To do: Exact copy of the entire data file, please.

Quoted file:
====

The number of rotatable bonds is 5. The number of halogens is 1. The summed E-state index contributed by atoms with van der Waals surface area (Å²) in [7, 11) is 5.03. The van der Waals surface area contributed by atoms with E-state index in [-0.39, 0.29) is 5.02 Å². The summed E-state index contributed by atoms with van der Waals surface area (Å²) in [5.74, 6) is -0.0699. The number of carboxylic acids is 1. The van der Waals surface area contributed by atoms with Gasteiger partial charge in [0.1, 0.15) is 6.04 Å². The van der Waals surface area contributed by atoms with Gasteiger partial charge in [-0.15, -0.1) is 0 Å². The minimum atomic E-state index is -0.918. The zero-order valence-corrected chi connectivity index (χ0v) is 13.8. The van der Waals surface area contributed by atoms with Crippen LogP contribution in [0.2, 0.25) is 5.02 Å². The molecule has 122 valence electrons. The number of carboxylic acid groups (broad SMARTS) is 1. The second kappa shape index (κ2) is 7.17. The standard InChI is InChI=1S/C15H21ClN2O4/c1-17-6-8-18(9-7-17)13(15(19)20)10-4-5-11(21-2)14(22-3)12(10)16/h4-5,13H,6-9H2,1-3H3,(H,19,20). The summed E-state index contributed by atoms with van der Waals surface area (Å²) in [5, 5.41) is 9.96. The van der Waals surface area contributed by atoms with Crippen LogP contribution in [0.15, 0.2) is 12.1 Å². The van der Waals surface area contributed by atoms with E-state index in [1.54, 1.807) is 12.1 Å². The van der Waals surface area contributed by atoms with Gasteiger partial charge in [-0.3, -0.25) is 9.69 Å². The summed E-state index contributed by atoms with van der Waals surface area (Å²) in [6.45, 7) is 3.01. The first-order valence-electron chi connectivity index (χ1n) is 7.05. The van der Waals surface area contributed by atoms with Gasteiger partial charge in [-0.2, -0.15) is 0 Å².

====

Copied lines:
The number of rotatable bonds is 5. The number of halogens is 1. The summed E-state index contributed by atoms with van der Waals surface area (Å²) in [7, 11) is 5.03. The van der Waals surface area contributed by atoms with E-state index in [-0.39, 0.29) is 5.02 Å². The summed E-state index contributed by atoms with van der Waals surface area (Å²) in [5.74, 6) is -0.0699. The number of carboxylic acids is 1. The van der Waals surface area contributed by atoms with Gasteiger partial charge in [0.1, 0.15) is 6.04 Å². The van der Waals surface area contributed by atoms with Gasteiger partial charge in [-0.15, -0.1) is 0 Å². The minimum atomic E-state index is -0.918. The zero-order valence-corrected chi connectivity index (χ0v) is 13.8. The van der Waals surface area contributed by atoms with Crippen LogP contribution in [0.2, 0.25) is 5.02 Å². The molecule has 122 valence electrons. The number of carboxylic acid groups (broad SMARTS) is 1. The second kappa shape index (κ2) is 7.17. The standard InChI is InChI=1S/C15H21ClN2O4/c1-17-6-8-18(9-7-17)13(15(19)20)10-4-5-11(21-2)14(22-3)12(10)16/h4-5,13H,6-9H2,1-3H3,(H,19,20). The summed E-state index contributed by atoms with van der Waals surface area (Å²) in [5, 5.41) is 9.96. The van der Waals surface area contributed by atoms with Crippen LogP contribution in [0.15, 0.2) is 12.1 Å². The van der Waals surface area contributed by atoms with E-state index in [1.54, 1.807) is 12.1 Å². The van der Waals surface area contributed by atoms with Gasteiger partial charge in [-0.3, -0.25) is 9.69 Å². The summed E-state index contributed by atoms with van der Waals surface area (Å²) in [6.45, 7) is 3.01. The first-order valence-electron chi connectivity index (χ1n) is 7.05. The van der Waals surface area contributed by atoms with Gasteiger partial charge in [-0.2, -0.15) is 0 Å².